The Sharing Cycle of Science Learning: A Method to Connect College STEM Courses with Tribal Community Topics that Enhance Sovereignty

Abstract

American Indian students are underrepresented in all science and engineering fields by almost 50%. At the same time, the fastest growing occupations for the past half century require knowledge of science and mathematics. To address the need for relevant science training, the “Framing the Chemistry Curriculum” project was created by the University of Nebraska-Lincoln (UNL), Little Priest Tribal College (LPTC), and Nebraska Indian Community College (NICC). These partners iteratively developed a model to increase the number of tribal college students taking an introductory chemistry course. Specifically, the goal was to create sustainable chemistry laboratory experiences at NICC and LPTC. Our hypothesis was that American Indian students will be more inclined to engage and persist in chemical education when lessons and laboratory activities are framed within the context of community-relevant topics because of their strong sense of kinship and place. Since these colleges have low enrollments, the project was assessed using mixed methods to learn about attitudes and engagement. The following four objectives were completed: (1) An Advisory Board of local scientifically-oriented stakeholders developed the frame’s tribal community topics; (2) Created a lab manual that connects these topics to chemistry content; (3) Developed a two-semester chemistry sequence, integrating lecture and laboratory experiences; and (4) Disseminated the method locally and regionally through workshops, outreach, and recruitment. The most common statement from the several dozen students who took the course is that it helped them understand why chemistry is important. NICC also hired a full-time science instructor to teach several chemistry courses.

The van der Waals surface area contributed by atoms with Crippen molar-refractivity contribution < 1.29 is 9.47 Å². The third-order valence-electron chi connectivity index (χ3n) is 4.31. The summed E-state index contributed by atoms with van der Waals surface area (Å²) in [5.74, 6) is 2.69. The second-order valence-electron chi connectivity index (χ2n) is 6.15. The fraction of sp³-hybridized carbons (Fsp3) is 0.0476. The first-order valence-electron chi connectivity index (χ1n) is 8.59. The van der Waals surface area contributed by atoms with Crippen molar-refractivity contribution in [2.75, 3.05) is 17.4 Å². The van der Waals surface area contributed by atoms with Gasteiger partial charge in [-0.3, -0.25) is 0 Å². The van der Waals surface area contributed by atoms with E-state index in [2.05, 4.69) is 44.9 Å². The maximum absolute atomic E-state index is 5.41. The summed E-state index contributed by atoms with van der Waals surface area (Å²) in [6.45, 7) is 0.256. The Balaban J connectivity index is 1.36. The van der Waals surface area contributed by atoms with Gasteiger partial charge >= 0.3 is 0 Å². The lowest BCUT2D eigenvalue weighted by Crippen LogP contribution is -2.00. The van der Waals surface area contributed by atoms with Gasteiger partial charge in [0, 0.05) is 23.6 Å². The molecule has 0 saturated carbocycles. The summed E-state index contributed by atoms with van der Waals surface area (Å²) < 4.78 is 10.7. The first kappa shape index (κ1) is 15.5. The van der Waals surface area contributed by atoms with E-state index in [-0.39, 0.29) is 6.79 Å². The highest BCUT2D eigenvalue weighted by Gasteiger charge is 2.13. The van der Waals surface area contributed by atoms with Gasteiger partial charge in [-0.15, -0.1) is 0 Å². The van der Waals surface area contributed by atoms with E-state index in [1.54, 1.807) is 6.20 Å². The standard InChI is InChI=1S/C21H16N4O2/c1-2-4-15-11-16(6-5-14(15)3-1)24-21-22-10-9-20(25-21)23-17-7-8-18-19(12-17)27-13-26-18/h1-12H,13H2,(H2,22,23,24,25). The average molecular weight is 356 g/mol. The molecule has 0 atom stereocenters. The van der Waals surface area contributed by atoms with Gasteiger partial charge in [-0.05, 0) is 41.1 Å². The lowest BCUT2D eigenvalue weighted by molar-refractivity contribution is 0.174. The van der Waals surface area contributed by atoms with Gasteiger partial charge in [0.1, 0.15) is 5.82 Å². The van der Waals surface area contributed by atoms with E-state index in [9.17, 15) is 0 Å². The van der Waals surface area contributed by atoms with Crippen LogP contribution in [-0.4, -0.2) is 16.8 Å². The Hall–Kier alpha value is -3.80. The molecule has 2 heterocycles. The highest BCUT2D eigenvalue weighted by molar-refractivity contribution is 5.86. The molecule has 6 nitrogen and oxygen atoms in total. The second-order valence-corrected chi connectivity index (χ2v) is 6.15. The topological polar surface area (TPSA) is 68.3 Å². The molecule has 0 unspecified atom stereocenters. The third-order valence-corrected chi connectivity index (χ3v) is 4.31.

Author Information
Mark Griep, University of Nebraska-Lincoln, United States
Beverly DeVore-Wedding, University of Nebraska-Lincoln, United States
Janyce Woodard, Little Priest Tribal College, United States
Hank Miller, Nebraska Indian Community College, United States

Paper Information
Conference: IICEHawaii2019
Stream: Design

This paper is part of the IICEHawaii2019 Conference Proceedings (View)
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